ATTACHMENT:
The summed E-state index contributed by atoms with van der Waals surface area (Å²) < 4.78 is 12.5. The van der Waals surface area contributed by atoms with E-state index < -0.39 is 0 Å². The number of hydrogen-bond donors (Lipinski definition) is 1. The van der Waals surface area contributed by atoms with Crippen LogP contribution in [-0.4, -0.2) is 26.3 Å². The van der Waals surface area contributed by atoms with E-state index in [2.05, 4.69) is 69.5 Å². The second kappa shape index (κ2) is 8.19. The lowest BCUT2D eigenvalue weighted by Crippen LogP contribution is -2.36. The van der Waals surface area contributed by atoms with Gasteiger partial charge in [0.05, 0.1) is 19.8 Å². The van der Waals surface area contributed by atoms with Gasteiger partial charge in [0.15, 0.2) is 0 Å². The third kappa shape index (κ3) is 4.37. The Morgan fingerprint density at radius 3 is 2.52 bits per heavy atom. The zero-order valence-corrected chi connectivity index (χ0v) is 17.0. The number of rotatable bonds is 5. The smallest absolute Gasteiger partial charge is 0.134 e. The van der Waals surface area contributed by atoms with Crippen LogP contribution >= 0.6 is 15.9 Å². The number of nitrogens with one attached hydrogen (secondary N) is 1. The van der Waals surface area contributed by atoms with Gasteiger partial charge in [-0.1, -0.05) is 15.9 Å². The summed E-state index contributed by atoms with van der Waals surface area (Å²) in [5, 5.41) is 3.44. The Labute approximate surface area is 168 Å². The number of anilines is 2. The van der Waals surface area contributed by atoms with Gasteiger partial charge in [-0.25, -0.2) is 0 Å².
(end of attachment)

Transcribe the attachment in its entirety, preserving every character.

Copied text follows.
The summed E-state index contributed by atoms with van der Waals surface area (Å²) < 4.78 is 12.5. The van der Waals surface area contributed by atoms with E-state index < -0.39 is 0 Å². The number of hydrogen-bond donors (Lipinski definition) is 1. The van der Waals surface area contributed by atoms with Crippen LogP contribution in [-0.4, -0.2) is 26.3 Å². The van der Waals surface area contributed by atoms with E-state index in [2.05, 4.69) is 69.5 Å². The second kappa shape index (κ2) is 8.19. The lowest BCUT2D eigenvalue weighted by Crippen LogP contribution is -2.36. The van der Waals surface area contributed by atoms with Gasteiger partial charge in [0.05, 0.1) is 19.8 Å². The van der Waals surface area contributed by atoms with Gasteiger partial charge in [0.15, 0.2) is 0 Å². The third kappa shape index (κ3) is 4.37. The Morgan fingerprint density at radius 3 is 2.52 bits per heavy atom. The zero-order valence-corrected chi connectivity index (χ0v) is 17.0. The number of rotatable bonds is 5. The smallest absolute Gasteiger partial charge is 0.134 e. The van der Waals surface area contributed by atoms with Crippen LogP contribution >= 0.6 is 15.9 Å². The number of nitrogens with one attached hydrogen (secondary N) is 1. The van der Waals surface area contributed by atoms with Gasteiger partial charge in [-0.1, -0.05) is 15.9 Å². The summed E-state index contributed by atoms with van der Waals surface area (Å²) in [5, 5.41) is 3.44. The Labute approximate surface area is 168 Å². The number of anilines is 2. The van der Waals surface area contributed by atoms with Gasteiger partial charge in [-0.25, -0.2) is 0 Å².